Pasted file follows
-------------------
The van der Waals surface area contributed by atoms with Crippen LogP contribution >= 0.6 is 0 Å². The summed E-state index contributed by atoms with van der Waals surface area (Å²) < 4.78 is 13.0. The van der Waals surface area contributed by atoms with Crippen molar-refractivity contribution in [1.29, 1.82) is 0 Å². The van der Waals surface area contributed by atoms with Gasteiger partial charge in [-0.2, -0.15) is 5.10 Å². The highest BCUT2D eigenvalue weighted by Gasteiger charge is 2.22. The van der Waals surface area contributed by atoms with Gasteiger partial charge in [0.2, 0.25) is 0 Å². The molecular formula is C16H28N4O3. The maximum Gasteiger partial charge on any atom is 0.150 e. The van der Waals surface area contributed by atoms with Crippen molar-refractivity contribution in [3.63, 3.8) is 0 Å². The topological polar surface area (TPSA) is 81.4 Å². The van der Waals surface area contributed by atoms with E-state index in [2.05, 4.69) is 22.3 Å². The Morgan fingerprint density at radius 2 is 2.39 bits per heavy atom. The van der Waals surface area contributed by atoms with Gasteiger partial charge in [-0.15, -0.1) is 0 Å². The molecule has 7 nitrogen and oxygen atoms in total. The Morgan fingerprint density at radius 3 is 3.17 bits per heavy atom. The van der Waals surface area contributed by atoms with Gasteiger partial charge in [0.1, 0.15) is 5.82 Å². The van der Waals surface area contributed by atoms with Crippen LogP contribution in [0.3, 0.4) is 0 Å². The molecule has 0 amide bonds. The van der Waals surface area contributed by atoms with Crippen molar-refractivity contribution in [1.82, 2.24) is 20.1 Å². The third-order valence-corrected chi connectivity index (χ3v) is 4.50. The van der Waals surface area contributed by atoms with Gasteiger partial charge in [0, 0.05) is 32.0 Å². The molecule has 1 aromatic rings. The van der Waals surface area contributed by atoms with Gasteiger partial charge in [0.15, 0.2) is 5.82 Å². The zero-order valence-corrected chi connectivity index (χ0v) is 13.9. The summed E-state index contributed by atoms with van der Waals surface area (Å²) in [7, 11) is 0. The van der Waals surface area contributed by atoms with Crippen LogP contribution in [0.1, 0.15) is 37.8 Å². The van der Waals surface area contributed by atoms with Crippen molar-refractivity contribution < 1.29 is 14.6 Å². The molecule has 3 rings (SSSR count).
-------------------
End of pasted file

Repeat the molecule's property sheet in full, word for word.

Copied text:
The van der Waals surface area contributed by atoms with Crippen LogP contribution >= 0.6 is 0 Å². The summed E-state index contributed by atoms with van der Waals surface area (Å²) < 4.78 is 13.0. The van der Waals surface area contributed by atoms with Crippen molar-refractivity contribution in [1.29, 1.82) is 0 Å². The van der Waals surface area contributed by atoms with Gasteiger partial charge in [-0.2, -0.15) is 5.10 Å². The highest BCUT2D eigenvalue weighted by Gasteiger charge is 2.22. The van der Waals surface area contributed by atoms with Gasteiger partial charge in [0.2, 0.25) is 0 Å². The molecular formula is C16H28N4O3. The maximum Gasteiger partial charge on any atom is 0.150 e. The van der Waals surface area contributed by atoms with Crippen molar-refractivity contribution in [3.63, 3.8) is 0 Å². The topological polar surface area (TPSA) is 81.4 Å². The van der Waals surface area contributed by atoms with E-state index in [2.05, 4.69) is 22.3 Å². The Morgan fingerprint density at radius 2 is 2.39 bits per heavy atom. The van der Waals surface area contributed by atoms with Gasteiger partial charge in [-0.15, -0.1) is 0 Å². The molecule has 7 nitrogen and oxygen atoms in total. The Morgan fingerprint density at radius 3 is 3.17 bits per heavy atom. The van der Waals surface area contributed by atoms with Gasteiger partial charge in [0.1, 0.15) is 5.82 Å². The van der Waals surface area contributed by atoms with Crippen LogP contribution in [0.3, 0.4) is 0 Å². The molecule has 0 amide bonds. The van der Waals surface area contributed by atoms with Crippen molar-refractivity contribution in [1.82, 2.24) is 20.1 Å². The third-order valence-corrected chi connectivity index (χ3v) is 4.50. The van der Waals surface area contributed by atoms with Gasteiger partial charge in [0, 0.05) is 32.0 Å². The molecule has 1 aromatic rings. The van der Waals surface area contributed by atoms with Gasteiger partial charge in [0.15, 0.2) is 5.82 Å². The zero-order valence-corrected chi connectivity index (χ0v) is 13.9. The summed E-state index contributed by atoms with van der Waals surface area (Å²) in [7, 11) is 0. The van der Waals surface area contributed by atoms with Crippen LogP contribution in [0.1, 0.15) is 37.8 Å². The van der Waals surface area contributed by atoms with Crippen molar-refractivity contribution < 1.29 is 14.6 Å². The molecule has 3 rings (SSSR count).